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After the Bar

Public Service

Helping People and Pets Escape Abuse

Sheri Madsen

Helping People and Pets Escape Abuse

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As many as 71 percent of pet-owning women entering domestic violence shelters report that their abuser injured, killed, or threatened family pets for revenge or psychological control. This threat often serves as a barrier to survivors leaving a dangerous situation, with minimal resources available at shelters. Breaking down this safety barrier requires financial support, awareness, and assistance. Young lawyers need to understand the often-invisible barriers present in domestic violence situations, which are ultimately crucial to helping survivors escape abuse.

Animal Abuse and Domestic Violence

Many people have never considered the link between domestic violence and animal abuse. Abusers may target pets to maintain terror or fright, gain more power and control, eliminate a source of support and comfort, and force the family to return home. Because domestic violence perpetrators often target pets, up to 48 percent of domestic violence victims reported delaying leaving their abusers because they feared what would happen to their pets. Some survivors have even reported living in their cars with their pets rather than leaving them behind. Unfortunately, only about 15 percent of domestic violence shelters currently allow pets onsite.

RedRover is looking to change that. Our mission is to bring animals out of crisis and into care and strengthen the human-animal bond. Through our domestic violence assistance programs, we help survivors and their pets escape abuse together—so they can heal together. The benefits of creating a pet program are abundant and include eliminating a barrier to safety, reinforcing the human-animal bond, and facilitating healing. RedRover does this through Safe Housing GrantsSafe Escape Grants, and raising awareness.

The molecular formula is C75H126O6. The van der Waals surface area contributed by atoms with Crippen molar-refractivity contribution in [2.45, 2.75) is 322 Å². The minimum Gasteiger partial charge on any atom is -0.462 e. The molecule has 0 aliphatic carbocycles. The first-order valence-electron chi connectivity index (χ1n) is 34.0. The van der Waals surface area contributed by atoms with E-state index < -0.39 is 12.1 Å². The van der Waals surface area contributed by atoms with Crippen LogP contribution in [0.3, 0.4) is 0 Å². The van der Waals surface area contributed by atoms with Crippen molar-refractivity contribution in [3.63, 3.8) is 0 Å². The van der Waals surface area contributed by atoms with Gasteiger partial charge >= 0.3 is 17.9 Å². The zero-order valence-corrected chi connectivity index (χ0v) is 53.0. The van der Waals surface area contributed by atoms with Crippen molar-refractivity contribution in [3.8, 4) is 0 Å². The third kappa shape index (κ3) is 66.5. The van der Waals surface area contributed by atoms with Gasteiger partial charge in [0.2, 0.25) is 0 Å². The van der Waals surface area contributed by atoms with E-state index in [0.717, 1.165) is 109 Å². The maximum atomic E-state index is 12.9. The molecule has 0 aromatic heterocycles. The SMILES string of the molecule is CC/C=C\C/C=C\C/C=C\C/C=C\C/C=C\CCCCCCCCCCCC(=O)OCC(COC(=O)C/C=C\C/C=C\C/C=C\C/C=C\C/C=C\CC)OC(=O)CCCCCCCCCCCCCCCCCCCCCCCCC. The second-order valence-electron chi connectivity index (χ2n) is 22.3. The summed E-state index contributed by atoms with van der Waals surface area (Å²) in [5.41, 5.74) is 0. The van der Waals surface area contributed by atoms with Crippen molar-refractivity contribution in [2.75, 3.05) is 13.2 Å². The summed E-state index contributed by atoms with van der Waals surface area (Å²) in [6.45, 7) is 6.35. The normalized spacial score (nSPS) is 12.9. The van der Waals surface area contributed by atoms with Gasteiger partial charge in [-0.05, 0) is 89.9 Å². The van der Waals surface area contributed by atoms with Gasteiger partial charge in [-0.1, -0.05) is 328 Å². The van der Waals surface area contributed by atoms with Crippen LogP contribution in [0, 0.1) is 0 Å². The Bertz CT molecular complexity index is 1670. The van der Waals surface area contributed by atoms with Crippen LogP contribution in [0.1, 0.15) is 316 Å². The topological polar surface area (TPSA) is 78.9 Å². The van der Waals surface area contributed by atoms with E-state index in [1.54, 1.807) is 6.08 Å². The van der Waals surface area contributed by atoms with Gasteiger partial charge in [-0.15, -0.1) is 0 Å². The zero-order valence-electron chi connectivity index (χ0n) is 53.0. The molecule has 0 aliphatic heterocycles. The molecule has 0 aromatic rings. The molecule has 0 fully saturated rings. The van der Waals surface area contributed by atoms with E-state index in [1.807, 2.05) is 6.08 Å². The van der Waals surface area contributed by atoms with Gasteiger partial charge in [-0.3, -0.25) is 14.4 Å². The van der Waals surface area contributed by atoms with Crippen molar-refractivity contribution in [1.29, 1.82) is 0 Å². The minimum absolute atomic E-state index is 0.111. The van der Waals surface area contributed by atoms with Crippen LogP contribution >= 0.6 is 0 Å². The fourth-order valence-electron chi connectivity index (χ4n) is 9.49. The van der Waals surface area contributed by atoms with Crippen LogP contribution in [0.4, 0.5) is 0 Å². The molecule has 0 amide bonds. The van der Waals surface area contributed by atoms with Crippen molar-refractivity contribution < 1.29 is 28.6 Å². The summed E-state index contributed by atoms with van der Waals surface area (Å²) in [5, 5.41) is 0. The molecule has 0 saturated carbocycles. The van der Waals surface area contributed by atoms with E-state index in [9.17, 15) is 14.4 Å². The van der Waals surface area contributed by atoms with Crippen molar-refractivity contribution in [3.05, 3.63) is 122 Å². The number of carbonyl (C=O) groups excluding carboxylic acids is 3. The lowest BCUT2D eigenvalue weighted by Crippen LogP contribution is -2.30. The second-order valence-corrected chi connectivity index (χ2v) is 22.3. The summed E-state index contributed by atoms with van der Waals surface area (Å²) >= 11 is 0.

Safe Housing Grants

Our Safe Housing grants offer nonprofit domestic violence shelters and animal organizations various options to care for animal victims of abuse. Grants of up to $60,000 are awarded twice a year to shelters that qualify. Funding may be used to build or renovate spaces dedicated to housing survivors’ pets, create a foster program to care for survivors’ pets, pay for temporary boarding for survivors’ pets, or a combination of services that will best serve the community. Grant funds may also be used for routine veterinary care, emergency veterinary care, and pet deposits.

Since 2012, RedRover has awarded 151 Safe Housing grants to shelters in 44 states, totaling more than $1.7 million and resulting in more than 387,200 safe nights for pets. Additionally, Safe Housing grants have funded the first pet-friendly domestic violence shelter in nine states.

Purple Leash Project

In 2019, RedRover and Purina joined forces to create the Purple Leash Project to help raise awareness about the lack of pet-friendly domestic violence shelters. Our Purple Leash Project grants are an extension of Safe Housing grants. Together, our goal is to help ensure that 25 percent of domestic violence shelters are pet-friendly by 2025.

Safe Escape Grants

We know there is no one-size-fits-all approach and that every shelter may not have the ability to accommodate pets onsite. That’s why we also offer Safe Escape grants, which cover pet boarding costs for up to 90 days while a survivor is at a domestic violence shelter. Since 2007, RedRover has awarded 1,086 Safe Escape grants in 40 states, totaling more than $792,000 and providing 45,988 safe nights of boarding for pets.

How to Get Involved

We believe that pets are family and that no one should have to choose between their safety and their beloved pet. By offering a variety of options and flexibility in implementing a pet program, we are confident there is a solution for every community.

There are several ways you can become involved to help raise awareness about this issue:

  1. Be vocal and spread awareness. Advocate for your neighbors with pets who may be struggling with abuse by raising awareness about the lack of pet-friendly options for domestic violence victims. Visit to stay informed of all the ways to get involved. You can also post your support for the mission on social media using #PurpleLeashProject to take a stand for pets and people who deserve to escape abuse and heal together.
  2. Ask your local DV shelter how you can help. Reach out to your local domestic violence shelter to see how you might be able to help the survivors in their care. Find out if your local shelter accepts pets now or is interested in resources to become pet-friendly (if so, tell them about RedRover’s grants). There are many things domestic violence shelters may need to provide for the survivors they serve, from volunteers to donations of clothing, diapers, toys, and other comfort items for people and pets.
  3. Donate to RedRover’s domestic violence assistance programs. Visit to learn more.